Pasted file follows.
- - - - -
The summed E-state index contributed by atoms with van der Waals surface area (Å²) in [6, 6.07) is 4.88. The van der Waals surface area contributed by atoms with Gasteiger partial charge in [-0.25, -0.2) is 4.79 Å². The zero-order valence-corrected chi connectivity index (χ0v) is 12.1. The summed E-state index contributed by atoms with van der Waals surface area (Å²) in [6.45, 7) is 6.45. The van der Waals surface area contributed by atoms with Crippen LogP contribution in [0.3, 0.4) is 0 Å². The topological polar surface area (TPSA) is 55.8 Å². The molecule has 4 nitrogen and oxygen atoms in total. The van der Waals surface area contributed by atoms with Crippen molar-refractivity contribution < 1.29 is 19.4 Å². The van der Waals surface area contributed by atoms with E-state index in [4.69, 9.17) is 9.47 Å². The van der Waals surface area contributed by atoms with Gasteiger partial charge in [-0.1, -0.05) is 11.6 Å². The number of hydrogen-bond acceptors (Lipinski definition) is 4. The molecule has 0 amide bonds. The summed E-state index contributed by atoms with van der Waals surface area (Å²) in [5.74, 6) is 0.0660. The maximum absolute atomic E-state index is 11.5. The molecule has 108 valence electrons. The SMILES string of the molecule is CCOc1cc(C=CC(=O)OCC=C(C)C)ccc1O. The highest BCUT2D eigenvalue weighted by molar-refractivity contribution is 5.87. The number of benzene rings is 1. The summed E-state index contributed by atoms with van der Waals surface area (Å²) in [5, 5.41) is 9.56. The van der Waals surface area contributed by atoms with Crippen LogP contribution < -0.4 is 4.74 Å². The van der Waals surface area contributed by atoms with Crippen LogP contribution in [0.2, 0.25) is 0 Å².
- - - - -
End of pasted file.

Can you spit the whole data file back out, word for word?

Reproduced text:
The summed E-state index contributed by atoms with van der Waals surface area (Å²) in [6, 6.07) is 4.88. The van der Waals surface area contributed by atoms with Gasteiger partial charge in [-0.25, -0.2) is 4.79 Å². The zero-order valence-corrected chi connectivity index (χ0v) is 12.1. The summed E-state index contributed by atoms with van der Waals surface area (Å²) in [6.45, 7) is 6.45. The van der Waals surface area contributed by atoms with Crippen LogP contribution in [0.3, 0.4) is 0 Å². The topological polar surface area (TPSA) is 55.8 Å². The molecule has 4 nitrogen and oxygen atoms in total. The van der Waals surface area contributed by atoms with Crippen molar-refractivity contribution < 1.29 is 19.4 Å². The van der Waals surface area contributed by atoms with E-state index in [4.69, 9.17) is 9.47 Å². The van der Waals surface area contributed by atoms with Gasteiger partial charge in [-0.1, -0.05) is 11.6 Å². The number of hydrogen-bond acceptors (Lipinski definition) is 4. The molecule has 0 amide bonds. The summed E-state index contributed by atoms with van der Waals surface area (Å²) in [5.74, 6) is 0.0660. The maximum absolute atomic E-state index is 11.5. The molecule has 108 valence electrons. The SMILES string of the molecule is CCOc1cc(C=CC(=O)OCC=C(C)C)ccc1O. The highest BCUT2D eigenvalue weighted by molar-refractivity contribution is 5.87. The number of benzene rings is 1. The summed E-state index contributed by atoms with van der Waals surface area (Å²) in [5, 5.41) is 9.56. The van der Waals surface area contributed by atoms with Crippen LogP contribution < -0.4 is 4.74 Å². The van der Waals surface area contributed by atoms with Crippen LogP contribution in [0.2, 0.25) is 0 Å².